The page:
First, United Came for Your Guns, Then They Killed Your Dog


Fly the friendly skies of United…and we’ll kill your dog or drag you off the plane

United Airlines is an anti-gun, anti-NRA organization. They have also been guilty of ripping feisty passengers from their seats, violently dragging them down the aisles and throwing them off planes when they are overbooked. They are now facing questions of dog killing.

The family of a cute little bulldog said the flight attendant knowingly shoved their dog into an overhead bin where it died.

Catalina Robledo and her young daughter, Sophia Ceballos, say that the flight attendant is lying about the encounter over their 10-month old puppy.

He was like “a brother to me” said 11-year old Sophia.

It Could Have Been an Accident

The family says the attendant knew there was a dog in the bag when she made them put him in the bin.

“The flight attendant came, and she was like, ‘You have to put him up there because it’s going to block the path,'” said Sophia, speaking on behalf of her mother, who isn’t fluent in English. “And we were like, ‘It’s a dog, it’s a dog.” And she said, ‘It doesn’t matter, you still have to put it up there.'”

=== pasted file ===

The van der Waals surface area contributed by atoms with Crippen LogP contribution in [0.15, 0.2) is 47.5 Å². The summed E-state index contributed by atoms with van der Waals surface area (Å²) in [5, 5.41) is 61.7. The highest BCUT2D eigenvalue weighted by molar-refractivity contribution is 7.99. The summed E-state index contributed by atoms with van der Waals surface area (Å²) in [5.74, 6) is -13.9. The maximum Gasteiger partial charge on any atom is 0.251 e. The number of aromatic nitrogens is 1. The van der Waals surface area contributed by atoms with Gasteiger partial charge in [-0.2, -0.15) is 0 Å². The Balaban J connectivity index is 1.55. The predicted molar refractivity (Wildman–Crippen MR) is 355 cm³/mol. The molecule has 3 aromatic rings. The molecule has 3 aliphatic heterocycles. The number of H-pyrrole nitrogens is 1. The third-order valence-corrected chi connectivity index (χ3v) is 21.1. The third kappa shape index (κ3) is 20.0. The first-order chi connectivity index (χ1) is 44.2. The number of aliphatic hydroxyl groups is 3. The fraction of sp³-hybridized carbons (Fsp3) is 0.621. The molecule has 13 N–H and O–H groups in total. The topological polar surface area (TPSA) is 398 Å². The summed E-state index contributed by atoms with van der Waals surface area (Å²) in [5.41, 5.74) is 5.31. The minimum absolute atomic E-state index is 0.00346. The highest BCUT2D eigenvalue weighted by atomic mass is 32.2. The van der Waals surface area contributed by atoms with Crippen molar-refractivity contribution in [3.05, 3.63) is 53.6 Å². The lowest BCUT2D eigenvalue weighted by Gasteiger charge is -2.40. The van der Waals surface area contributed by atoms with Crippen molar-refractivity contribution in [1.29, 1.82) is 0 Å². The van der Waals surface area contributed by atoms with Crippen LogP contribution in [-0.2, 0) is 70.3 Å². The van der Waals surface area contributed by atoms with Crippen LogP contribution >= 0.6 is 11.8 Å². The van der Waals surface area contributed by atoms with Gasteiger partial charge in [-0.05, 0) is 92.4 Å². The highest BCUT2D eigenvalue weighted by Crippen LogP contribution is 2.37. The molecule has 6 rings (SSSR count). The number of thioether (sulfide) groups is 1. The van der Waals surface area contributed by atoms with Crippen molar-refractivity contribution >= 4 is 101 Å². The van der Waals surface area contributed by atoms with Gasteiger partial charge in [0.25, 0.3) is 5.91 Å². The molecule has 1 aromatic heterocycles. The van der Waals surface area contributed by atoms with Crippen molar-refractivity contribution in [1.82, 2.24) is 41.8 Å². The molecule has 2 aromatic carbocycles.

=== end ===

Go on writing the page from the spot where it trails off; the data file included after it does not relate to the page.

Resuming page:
A passenger on the flight told ABC News that the attendant did not know there was a dog in the bag and the attendant was very “flustered” when she realized there was.

The family says they protested at the time and a passenger behind them said it isn’t right, don’t do it, but the family, also traveling with an infant, had to give in.

The dog barked a few times during the flight, the family says, but they couldn’t check on him because of turbulence. When they took him out, he was just limp – dead.

The mother doesn’t speak English very well and this could easily be a misunderstanding. It’s hard to believe an attendant would put a dog in an airtight compartment but who knows. They should have checked on the dog.

The airline took responsibility for the dog’s death and are investigating.

The airline has the highest rate of incidents involving animal loss, injury or death during air transportation, with 2.24 for every 10,000 animals transported by U.S. carriers, according to Department of Transportation. That’s more than twice as many as competitors.


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